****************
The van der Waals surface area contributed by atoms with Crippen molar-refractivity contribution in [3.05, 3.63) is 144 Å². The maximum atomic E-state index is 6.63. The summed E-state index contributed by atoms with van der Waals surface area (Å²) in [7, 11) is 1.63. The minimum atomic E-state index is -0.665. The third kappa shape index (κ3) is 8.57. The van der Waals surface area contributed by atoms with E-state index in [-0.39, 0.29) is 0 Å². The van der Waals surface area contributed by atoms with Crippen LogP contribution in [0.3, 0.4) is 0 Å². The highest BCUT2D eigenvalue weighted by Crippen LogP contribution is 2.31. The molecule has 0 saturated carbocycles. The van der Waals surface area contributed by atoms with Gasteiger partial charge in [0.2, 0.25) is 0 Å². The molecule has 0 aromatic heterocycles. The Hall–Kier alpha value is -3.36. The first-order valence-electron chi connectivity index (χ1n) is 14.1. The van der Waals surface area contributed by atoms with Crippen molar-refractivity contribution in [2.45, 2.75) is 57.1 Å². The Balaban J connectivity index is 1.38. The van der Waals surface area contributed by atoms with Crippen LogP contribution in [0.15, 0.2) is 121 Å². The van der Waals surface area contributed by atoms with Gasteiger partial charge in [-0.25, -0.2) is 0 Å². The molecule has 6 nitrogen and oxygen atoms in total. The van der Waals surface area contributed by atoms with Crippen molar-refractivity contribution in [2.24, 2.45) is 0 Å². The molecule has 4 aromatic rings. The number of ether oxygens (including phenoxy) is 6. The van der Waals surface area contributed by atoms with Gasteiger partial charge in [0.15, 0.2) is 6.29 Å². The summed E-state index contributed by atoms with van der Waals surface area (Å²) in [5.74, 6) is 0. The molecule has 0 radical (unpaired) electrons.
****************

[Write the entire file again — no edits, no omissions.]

The van der Waals surface area contributed by atoms with Crippen molar-refractivity contribution in [3.05, 3.63) is 144 Å². The maximum atomic E-state index is 6.63. The summed E-state index contributed by atoms with van der Waals surface area (Å²) in [7, 11) is 1.63. The minimum atomic E-state index is -0.665. The third kappa shape index (κ3) is 8.57. The van der Waals surface area contributed by atoms with E-state index in [-0.39, 0.29) is 0 Å². The van der Waals surface area contributed by atoms with Crippen LogP contribution in [0.3, 0.4) is 0 Å². The highest BCUT2D eigenvalue weighted by Crippen LogP contribution is 2.31. The molecule has 0 saturated carbocycles. The van der Waals surface area contributed by atoms with Gasteiger partial charge in [0.2, 0.25) is 0 Å². The molecule has 0 aromatic heterocycles. The Hall–Kier alpha value is -3.36. The first-order valence-electron chi connectivity index (χ1n) is 14.1. The van der Waals surface area contributed by atoms with Crippen molar-refractivity contribution in [2.45, 2.75) is 57.1 Å². The Balaban J connectivity index is 1.38. The van der Waals surface area contributed by atoms with Crippen LogP contribution in [0.15, 0.2) is 121 Å². The van der Waals surface area contributed by atoms with Gasteiger partial charge in [-0.25, -0.2) is 0 Å². The molecule has 6 nitrogen and oxygen atoms in total. The van der Waals surface area contributed by atoms with Crippen molar-refractivity contribution in [2.24, 2.45) is 0 Å². The molecule has 4 aromatic rings. The number of ether oxygens (including phenoxy) is 6. The van der Waals surface area contributed by atoms with Gasteiger partial charge in [0.15, 0.2) is 6.29 Å². The summed E-state index contributed by atoms with van der Waals surface area (Å²) in [5.74, 6) is 0. The molecule has 0 radical (unpaired) electrons.